House Republicans at odds over revenue issue in budget talks

House Republicans at odds over revenue issue in budget talks

Republican harmony over new budget talks is already starting to break down, days before a negotiating committee is scheduled to meet for the first time. 

The split for the GOP is over whether they should put revenue increases on the table – a no-go for many in the Republican rank-and-file – as they shoot for their longtime goal of restraining entitlement spending. 

Rep. Tom Cole (R-Okla.), one of four House GOP conferees, said multiple times this week he could back new revenues if it helped to get a deal, most recently in an interview with Bloomberg Television. 

“The reality is, you're going to have to have a deal here,” said Cole, an ally of Speaker John BoehnerJohn Andrew BoehnerDems face hard choice for State of the Union response Even some conservatives seem open to return to earmarks Overnight Finance: Trump, lawmakers take key step to immigration deal | Trump urges Congress to bring back earmarks | Tax law poised to create windfall for states | Trump to attend Davos | Dimon walks back bitcoin criticism MORE (R-Ohio). “And a deal means everybody gives something up.”

But the top GOP negotiator, House Budget Chairman Paul RyanPaul Davis RyanGOP leaders pitch children's health funding in plan to avert shutdown Lawmakers see shutdown’s odds rising Fix what we’ve got and make Medicare right this year MORE (Wis.), immediately pushed back on that idea through a spokesman, and it remains unclear how many Republicans are willing to discuss revenues. 

“Chairman Ryan wants to find common ground with his colleagues to pay down the debt, provide relief for families, and grow the economy,” the spokesman, William Allison, told The Hill in a Friday statement. 

“Chairman Ryan believes the best way to raise revenue is to grow the economy. We should not take more from hardworking families to spend more in Washington.”

The divide underscores the difficult path that the budget conferees have in reaching a deal by their Dec. 13 deadline, given that Democrats and Republicans enter negotiations deeply divided about how to proceed on fiscal matters. 

The budget conference, which includes more than two dozen lawmakers from both chambers and both parties, meets for the first time on Wednesday.

Still, Democratic on Capitol Hill saw Cole’s comments as an opening, as they push to ensure that the revenue side is included in any final deal. 

Many GOP lawmakers have said that the $600 billion in this year’s fiscal cliff deal – which included tax rate hikes on the highest earners – is more than sufficient.

And Ryan, according to fellow Republicans, told a meeting of conservatives this week that he believes that automatic sequestration cuts will ultimately get Democrats to deal, and that he won’t get behind new revenues.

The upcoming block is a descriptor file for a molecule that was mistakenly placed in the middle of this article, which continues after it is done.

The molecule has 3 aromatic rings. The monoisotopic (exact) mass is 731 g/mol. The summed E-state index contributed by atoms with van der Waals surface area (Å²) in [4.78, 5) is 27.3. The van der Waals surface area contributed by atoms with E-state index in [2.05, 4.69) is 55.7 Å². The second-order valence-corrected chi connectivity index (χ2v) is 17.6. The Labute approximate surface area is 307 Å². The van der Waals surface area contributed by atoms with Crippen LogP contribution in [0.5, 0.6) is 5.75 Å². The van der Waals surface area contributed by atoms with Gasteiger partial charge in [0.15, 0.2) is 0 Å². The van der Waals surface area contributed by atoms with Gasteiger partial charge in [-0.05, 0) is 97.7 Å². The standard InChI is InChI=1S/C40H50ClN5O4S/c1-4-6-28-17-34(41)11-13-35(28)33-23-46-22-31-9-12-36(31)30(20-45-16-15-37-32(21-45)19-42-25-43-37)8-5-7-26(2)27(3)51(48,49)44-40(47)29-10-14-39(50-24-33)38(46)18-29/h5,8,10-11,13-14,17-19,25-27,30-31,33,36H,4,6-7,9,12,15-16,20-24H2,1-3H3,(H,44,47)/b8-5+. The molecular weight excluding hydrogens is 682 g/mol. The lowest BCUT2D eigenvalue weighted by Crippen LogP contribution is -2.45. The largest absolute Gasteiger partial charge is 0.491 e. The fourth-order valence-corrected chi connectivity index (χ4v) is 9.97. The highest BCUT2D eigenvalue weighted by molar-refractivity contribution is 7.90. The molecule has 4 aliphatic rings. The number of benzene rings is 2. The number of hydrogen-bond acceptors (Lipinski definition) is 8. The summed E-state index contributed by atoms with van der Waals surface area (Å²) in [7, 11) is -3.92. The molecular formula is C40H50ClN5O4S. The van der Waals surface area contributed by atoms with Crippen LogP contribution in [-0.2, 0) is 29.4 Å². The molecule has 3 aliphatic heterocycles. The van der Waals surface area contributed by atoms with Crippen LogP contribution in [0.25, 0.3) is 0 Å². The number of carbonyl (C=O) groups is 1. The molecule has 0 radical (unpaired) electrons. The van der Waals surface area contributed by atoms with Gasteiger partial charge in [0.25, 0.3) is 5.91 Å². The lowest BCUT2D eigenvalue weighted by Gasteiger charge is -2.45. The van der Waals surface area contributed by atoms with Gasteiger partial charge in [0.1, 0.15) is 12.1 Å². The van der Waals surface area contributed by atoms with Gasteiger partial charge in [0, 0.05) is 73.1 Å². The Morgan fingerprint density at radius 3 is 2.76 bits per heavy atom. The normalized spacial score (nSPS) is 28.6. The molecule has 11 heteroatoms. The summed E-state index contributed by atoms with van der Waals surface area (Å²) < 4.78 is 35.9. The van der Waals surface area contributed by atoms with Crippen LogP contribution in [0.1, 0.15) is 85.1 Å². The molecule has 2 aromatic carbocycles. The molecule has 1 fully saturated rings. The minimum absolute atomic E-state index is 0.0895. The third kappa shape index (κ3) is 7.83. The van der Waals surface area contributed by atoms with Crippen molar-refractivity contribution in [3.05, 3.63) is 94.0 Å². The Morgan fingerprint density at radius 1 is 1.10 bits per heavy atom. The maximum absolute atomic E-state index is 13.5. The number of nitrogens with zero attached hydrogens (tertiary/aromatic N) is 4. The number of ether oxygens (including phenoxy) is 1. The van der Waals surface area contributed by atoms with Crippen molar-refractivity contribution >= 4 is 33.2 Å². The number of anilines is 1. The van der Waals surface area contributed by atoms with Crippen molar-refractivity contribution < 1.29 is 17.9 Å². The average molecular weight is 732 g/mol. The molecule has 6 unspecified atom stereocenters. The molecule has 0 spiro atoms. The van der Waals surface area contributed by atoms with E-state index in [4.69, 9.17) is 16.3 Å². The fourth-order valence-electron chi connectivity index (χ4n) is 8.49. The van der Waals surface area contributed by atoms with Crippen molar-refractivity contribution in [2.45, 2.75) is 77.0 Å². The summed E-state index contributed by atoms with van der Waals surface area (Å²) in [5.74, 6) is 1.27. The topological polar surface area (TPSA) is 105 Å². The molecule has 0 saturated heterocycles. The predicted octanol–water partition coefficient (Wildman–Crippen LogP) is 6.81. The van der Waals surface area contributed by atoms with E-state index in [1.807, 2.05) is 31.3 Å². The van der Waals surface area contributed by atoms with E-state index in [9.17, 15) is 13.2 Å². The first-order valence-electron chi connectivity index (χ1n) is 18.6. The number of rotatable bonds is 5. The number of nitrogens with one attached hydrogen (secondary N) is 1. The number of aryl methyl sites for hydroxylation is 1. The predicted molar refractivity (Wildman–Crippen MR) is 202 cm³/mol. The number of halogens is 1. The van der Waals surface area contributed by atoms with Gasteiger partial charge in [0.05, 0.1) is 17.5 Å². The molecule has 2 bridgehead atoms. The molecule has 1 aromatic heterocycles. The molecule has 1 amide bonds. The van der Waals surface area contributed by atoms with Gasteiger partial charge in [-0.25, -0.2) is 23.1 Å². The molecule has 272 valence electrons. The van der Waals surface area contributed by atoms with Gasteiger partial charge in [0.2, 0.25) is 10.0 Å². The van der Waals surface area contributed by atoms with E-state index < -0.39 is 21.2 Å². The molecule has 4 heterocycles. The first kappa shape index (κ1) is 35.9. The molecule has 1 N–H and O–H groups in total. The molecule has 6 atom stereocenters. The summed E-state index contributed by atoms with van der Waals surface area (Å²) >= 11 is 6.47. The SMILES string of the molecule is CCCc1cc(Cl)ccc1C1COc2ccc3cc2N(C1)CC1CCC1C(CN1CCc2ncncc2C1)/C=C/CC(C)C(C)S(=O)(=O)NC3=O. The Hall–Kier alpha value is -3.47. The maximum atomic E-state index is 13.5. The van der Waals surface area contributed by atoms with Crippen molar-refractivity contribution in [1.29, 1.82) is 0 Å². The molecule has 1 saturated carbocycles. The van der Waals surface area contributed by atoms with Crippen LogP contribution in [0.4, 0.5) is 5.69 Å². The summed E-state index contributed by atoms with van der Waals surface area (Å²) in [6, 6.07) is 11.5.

Democrats are seeking to boost spending higher than the $967 billion sequestration level that goes into effect early in 2014. And while GOP hawks have derided the sequester cuts, others in the party are happy with the lower spending levels.

Cole, meanwhile, said that he thought both parties wanted to deal with sequestration – and that meant that the GOP needed to be ready to consider trading new government revenues for entitlement savings.

One potential way to wring out new revenues, Cole said, was to examine the carried interest tax break – which allows hedge fund managers to pay a lower rate – as part of budget discussions. 

Other potential revenue-raisers the Oklahoma Republican discussed this week – like increased oil-and-gas exploration and allowing companies to bring back offshore profits at a lower rate – would be less popular among Democrats. 

"They can get revenue," Cole told reporters on Wednesday. "They’re not going to get tax increases."

Still, Cole also acknowledged that his ideas would make some fellow Republicans uncomfortable, and pushed him beyond GOP orthodoxy on tax policy.

Many Republicans – like Ryan – say they’ll only agree to raising revenues through an overhaul of the tax code that sparks economic growth, using so-called “dynamic” scoring to estimate the economic impact. 

Most of them have also signed the anti-tax pledge administered by Grover Norquist’s Americans for Tax Reform, which says that the elimination of tax credits and deductions needs to be offset elsewhere.

Democrats, meanwhile, generally dismiss dynamic scoring, which also isn’t a part of official Congressional Budget Office scores.

Cole, a member of the Appropriations panel, is the only one of the four House GOP conferees to not sit on the tax-writing Ways and Means Committee.

Republicans on that panel have set an aggressive goal for cutting rates in tax reform, and would need to rely on the scrapping of tax breaks to make up for the lost revenue.

Ways and Means Committee Chairman Dave Camp (R-Mich.), for instance, has rolled out tax reform proposals that include the repatriation of offshore corporate income.